They were the simple symbols of an extraordinary life, tokens of a man who touched so many, but was taken too soon.
As they were placed on the altar, on either side of the coffin, they offered a summary of a life that, in many ways, was hard to summarise.
First and foremost, Colm Horkan was a guard, but he was always a family man, and a good friend who enjoyed music and going to concerts and who loved his local GAA team Charlestown Sarsfields, as well as his fashion.
Garda Tommy Sullivan brought up a notebook to symbolise his “26 years of exemplary service” to the gardaí.
Matthew Horkan brought up the green and white Charlestown Sarsfields GAA jersey that he “always wore with pride”.
Emma and Barbara Horkan brought up his car keys. Mourners heard he “loved his Audi” and that “it shone just like him”.
Cian Casey brought up a CD to symbolise his love of music.
“He was always first in the queue for Ticketmaster,” mourners were told.
Aiden Horkan brought up a photo to symbolise the strong bond Colm had with his family.
And Grainne Marren brought up one of his Tommy Hilfiger shirts.
“He lived for fashion and was always looking his best,” mourners were told.
Finally, a tie pin from his beloved Liverpool was brought up.
Mourners heard: “The Liverpool motto summed him up perfectly: ‘You’ll never walk alone.’ He never let any of his family or friends walk alone.”
Before the service, gardaí lined the streets of Charlestown as the coffin carrying Colm’s body was carried to St James’s Church — the same church where he had been baptised.
Members of Charlestown Sarsfields GAA club walked in the cortege, wearing their jerseys.
Other members of the community also gathered in large numbers around the church to show support for Mr Horkan’s father Marty, his sister Deirdre, and his brothers Aiden, Brendan, Dermot, and Padraig.
Det Garda Horkan was predeceased by his mother Dolores and twin sister Colette.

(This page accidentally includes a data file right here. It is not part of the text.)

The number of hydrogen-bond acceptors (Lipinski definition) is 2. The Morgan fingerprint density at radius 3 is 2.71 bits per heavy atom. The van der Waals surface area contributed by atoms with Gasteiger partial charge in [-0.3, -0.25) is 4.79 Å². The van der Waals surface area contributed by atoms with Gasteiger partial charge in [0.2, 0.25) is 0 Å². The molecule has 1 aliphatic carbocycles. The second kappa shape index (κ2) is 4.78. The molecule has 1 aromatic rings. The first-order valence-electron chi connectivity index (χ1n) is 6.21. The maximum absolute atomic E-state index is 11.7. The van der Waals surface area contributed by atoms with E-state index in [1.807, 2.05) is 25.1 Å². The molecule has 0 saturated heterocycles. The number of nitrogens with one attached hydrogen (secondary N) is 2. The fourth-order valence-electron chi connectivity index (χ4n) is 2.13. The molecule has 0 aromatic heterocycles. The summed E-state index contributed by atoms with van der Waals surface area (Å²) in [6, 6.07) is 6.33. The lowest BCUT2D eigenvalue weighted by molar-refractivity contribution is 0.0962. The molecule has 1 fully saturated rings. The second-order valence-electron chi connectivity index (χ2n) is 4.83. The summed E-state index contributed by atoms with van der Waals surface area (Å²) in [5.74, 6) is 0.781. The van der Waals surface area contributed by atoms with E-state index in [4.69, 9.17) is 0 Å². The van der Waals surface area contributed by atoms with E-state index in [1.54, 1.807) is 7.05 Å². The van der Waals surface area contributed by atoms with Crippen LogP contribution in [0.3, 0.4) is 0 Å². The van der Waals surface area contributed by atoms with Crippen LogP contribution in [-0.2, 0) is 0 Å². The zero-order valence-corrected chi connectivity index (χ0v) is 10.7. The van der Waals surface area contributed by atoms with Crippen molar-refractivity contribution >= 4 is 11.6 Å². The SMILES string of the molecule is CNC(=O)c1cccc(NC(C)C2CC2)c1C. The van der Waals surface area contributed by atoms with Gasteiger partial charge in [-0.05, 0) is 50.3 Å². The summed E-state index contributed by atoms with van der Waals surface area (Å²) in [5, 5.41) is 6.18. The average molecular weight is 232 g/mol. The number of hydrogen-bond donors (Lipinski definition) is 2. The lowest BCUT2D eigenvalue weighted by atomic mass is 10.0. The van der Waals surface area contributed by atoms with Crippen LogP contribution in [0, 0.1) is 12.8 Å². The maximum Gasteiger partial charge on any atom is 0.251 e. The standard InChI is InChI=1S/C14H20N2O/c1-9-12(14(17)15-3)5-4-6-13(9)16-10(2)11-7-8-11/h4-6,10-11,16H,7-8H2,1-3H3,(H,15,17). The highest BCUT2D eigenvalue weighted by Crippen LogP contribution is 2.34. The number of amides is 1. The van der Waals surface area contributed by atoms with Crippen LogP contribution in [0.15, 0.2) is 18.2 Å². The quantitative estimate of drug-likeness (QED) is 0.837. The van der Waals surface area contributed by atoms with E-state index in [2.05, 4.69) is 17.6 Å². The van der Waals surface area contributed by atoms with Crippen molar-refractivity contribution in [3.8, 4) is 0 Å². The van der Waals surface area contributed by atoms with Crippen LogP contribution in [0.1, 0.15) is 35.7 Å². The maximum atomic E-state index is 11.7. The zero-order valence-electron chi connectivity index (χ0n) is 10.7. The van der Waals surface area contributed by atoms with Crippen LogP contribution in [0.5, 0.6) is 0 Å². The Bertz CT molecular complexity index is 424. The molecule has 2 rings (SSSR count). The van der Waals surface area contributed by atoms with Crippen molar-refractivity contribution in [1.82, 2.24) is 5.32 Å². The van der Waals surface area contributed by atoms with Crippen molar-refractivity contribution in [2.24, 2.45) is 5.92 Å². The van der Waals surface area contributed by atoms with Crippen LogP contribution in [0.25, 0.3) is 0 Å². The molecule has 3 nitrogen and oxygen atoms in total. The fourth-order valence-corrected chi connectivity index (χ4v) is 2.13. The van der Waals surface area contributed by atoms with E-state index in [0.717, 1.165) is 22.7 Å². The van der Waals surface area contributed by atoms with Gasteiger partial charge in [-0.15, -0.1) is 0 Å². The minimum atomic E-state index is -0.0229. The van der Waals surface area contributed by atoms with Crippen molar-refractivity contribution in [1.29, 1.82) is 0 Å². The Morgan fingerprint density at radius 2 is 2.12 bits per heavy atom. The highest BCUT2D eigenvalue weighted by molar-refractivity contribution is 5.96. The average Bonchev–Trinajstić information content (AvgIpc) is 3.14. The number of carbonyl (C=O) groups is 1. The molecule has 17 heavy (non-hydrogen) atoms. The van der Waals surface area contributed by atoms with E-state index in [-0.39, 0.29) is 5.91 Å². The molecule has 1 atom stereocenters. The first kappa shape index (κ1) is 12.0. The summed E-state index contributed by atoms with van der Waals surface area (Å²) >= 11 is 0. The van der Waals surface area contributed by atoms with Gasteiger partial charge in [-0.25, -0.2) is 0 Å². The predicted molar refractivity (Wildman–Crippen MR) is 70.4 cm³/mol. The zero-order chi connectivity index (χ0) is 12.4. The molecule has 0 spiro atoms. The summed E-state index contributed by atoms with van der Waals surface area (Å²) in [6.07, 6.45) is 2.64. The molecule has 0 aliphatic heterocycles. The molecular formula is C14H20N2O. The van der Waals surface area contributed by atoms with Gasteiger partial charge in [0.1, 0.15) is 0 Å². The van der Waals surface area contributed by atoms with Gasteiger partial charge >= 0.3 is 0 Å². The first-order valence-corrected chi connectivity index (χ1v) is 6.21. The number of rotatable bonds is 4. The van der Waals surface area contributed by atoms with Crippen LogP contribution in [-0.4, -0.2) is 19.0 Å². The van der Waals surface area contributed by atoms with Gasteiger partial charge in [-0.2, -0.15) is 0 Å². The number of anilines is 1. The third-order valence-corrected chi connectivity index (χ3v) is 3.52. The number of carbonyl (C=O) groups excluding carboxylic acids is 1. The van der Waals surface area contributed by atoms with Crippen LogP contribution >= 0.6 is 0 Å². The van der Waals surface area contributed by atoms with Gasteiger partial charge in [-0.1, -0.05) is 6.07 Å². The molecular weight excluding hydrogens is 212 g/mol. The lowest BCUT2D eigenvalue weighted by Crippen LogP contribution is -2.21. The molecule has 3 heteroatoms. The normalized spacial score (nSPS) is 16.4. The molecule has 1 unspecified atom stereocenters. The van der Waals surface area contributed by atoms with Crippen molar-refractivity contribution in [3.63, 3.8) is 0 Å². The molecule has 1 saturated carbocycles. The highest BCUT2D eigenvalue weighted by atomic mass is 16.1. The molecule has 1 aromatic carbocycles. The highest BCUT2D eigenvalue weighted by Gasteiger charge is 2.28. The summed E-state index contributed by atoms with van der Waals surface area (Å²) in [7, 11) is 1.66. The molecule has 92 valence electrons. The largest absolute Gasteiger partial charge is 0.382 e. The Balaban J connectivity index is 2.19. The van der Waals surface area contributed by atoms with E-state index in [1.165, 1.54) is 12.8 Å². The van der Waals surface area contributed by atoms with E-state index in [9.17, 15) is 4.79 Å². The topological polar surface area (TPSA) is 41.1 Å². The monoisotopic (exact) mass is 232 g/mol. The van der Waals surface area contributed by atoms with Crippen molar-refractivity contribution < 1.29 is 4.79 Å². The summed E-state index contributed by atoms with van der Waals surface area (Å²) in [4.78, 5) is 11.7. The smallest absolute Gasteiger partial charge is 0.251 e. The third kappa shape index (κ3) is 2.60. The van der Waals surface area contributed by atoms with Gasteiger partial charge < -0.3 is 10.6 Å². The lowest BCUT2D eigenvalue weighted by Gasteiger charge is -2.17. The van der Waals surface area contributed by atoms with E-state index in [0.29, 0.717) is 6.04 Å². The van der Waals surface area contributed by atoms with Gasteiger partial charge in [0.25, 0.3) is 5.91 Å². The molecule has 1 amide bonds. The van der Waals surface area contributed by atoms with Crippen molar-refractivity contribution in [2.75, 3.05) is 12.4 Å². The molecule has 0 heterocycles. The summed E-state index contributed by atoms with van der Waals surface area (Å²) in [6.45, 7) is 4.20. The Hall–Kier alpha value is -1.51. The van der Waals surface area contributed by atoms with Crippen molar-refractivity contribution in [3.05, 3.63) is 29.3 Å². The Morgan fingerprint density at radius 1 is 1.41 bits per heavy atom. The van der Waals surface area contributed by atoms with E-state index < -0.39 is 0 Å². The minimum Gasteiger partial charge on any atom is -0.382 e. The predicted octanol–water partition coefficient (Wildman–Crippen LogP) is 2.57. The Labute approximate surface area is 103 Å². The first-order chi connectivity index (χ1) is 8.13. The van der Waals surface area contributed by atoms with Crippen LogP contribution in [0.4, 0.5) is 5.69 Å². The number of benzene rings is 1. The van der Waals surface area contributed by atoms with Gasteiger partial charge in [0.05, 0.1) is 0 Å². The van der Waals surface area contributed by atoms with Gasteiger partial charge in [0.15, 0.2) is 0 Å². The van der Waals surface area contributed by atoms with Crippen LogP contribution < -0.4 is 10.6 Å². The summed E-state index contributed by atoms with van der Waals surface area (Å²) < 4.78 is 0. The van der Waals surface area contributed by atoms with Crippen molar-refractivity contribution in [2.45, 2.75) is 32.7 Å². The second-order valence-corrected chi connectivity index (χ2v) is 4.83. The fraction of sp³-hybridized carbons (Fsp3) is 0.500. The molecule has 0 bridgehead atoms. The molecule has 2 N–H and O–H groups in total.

The coffin of the detective garda was draped in the Irish flag, with his cap and gloves laid on the top.
Only a limited number of mourners was able to go inside the church due to coronavirus restrictions.
Gardaí planned the event to ensure Det Gda Horkan was afforded formal State honours within the current Covid-19 regulations on public gatherings.
Garda Commissioner Drew Harris told mourners Det Garda Horkan’s Garda service was marked by his “hard work and diligence”.
“Detective Garda Colm Horkan epitomised what all of us as members of An Garda Síochána should strive to be,” said Mr Harris.
The commissioner told Det Garda Horkan’s family that he would always be remembered within the force.
“The manner of Colm’s death should not eclipse Colm’s life,” he said.
Concluding his remarks to applause, the commissioner said: “I trust that those of us who continue to serve can honour Colm’s legacy in the manner we conduct our duties, in the manner we protect and serve this society and, as Colm did, step forward and be counted at the crucial moment.”
At the close of the service, gardaí gathered around the coffin to remove the Tricolour and fold it.
It was then presented to Mr Harris, who in turn presented it to Mr Horkan’s father.
Six gardaí then lifted the coffin and carried it from the church in a slow march.
A large crowd gathered outside the church to watch as the coffin was taken to a private burial.
Mr Horkan was shot dead late on Wednesday in Castlerea, Co Roscommon, when he intervened in an incident unfolding close to the town’s garda station.
Stephen Silver, aged 43, from Aughaward, Foxford, Co Mayo, was remanded in custody at Castlerea District Court on Friday night, charged with Mr Horkan’s murder.